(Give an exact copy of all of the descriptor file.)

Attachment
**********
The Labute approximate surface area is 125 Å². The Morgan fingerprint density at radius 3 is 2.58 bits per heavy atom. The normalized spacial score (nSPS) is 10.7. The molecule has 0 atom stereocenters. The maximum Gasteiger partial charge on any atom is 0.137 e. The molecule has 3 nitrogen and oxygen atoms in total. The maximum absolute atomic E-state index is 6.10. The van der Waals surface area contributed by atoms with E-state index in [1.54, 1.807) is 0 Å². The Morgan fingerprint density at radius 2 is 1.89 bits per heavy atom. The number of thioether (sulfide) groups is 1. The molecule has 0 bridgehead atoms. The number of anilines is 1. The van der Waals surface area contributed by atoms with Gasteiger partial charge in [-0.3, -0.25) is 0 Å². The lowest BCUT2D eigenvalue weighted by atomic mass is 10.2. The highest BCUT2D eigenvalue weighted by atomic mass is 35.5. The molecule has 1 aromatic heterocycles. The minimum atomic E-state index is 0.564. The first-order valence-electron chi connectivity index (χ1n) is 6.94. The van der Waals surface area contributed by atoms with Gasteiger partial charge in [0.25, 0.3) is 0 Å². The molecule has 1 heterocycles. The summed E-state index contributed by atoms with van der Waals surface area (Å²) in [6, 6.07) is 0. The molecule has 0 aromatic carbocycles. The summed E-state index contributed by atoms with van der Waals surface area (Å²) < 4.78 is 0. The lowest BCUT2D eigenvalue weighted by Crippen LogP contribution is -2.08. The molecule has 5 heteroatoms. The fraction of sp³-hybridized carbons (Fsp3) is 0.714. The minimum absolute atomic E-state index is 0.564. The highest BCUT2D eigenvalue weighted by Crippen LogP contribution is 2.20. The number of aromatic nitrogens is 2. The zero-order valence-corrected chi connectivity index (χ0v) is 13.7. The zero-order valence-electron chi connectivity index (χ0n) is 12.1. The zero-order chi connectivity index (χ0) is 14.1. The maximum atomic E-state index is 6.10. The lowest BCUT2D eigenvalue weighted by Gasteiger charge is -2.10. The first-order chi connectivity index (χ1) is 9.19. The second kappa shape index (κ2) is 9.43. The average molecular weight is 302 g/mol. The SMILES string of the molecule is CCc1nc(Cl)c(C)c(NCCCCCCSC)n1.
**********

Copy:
The Labute approximate surface area is 125 Å². The Morgan fingerprint density at radius 3 is 2.58 bits per heavy atom. The normalized spacial score (nSPS) is 10.7. The molecule has 0 atom stereocenters. The maximum Gasteiger partial charge on any atom is 0.137 e. The molecule has 3 nitrogen and oxygen atoms in total. The maximum absolute atomic E-state index is 6.10. The van der Waals surface area contributed by atoms with E-state index in [1.54, 1.807) is 0 Å². The Morgan fingerprint density at radius 2 is 1.89 bits per heavy atom. The number of thioether (sulfide) groups is 1. The molecule has 0 bridgehead atoms. The number of anilines is 1. The van der Waals surface area contributed by atoms with Gasteiger partial charge in [-0.3, -0.25) is 0 Å². The lowest BCUT2D eigenvalue weighted by atomic mass is 10.2. The highest BCUT2D eigenvalue weighted by atomic mass is 35.5. The molecule has 1 aromatic heterocycles. The minimum atomic E-state index is 0.564. The first-order valence-electron chi connectivity index (χ1n) is 6.94. The van der Waals surface area contributed by atoms with Gasteiger partial charge in [0.25, 0.3) is 0 Å². The molecule has 1 heterocycles. The summed E-state index contributed by atoms with van der Waals surface area (Å²) in [6, 6.07) is 0. The molecule has 0 aromatic carbocycles. The summed E-state index contributed by atoms with van der Waals surface area (Å²) < 4.78 is 0. The lowest BCUT2D eigenvalue weighted by Crippen LogP contribution is -2.08. The molecule has 5 heteroatoms. The fraction of sp³-hybridized carbons (Fsp3) is 0.714. The minimum absolute atomic E-state index is 0.564. The highest BCUT2D eigenvalue weighted by Crippen LogP contribution is 2.20. The number of aromatic nitrogens is 2. The zero-order valence-corrected chi connectivity index (χ0v) is 13.7. The zero-order valence-electron chi connectivity index (χ0n) is 12.1. The zero-order chi connectivity index (χ0) is 14.1. The maximum atomic E-state index is 6.10. The lowest BCUT2D eigenvalue weighted by Gasteiger charge is -2.10. The first-order chi connectivity index (χ1) is 9.19. The second kappa shape index (κ2) is 9.43. The average molecular weight is 302 g/mol. The SMILES string of the molecule is CCc1nc(Cl)c(C)c(NCCCCCCSC)n1.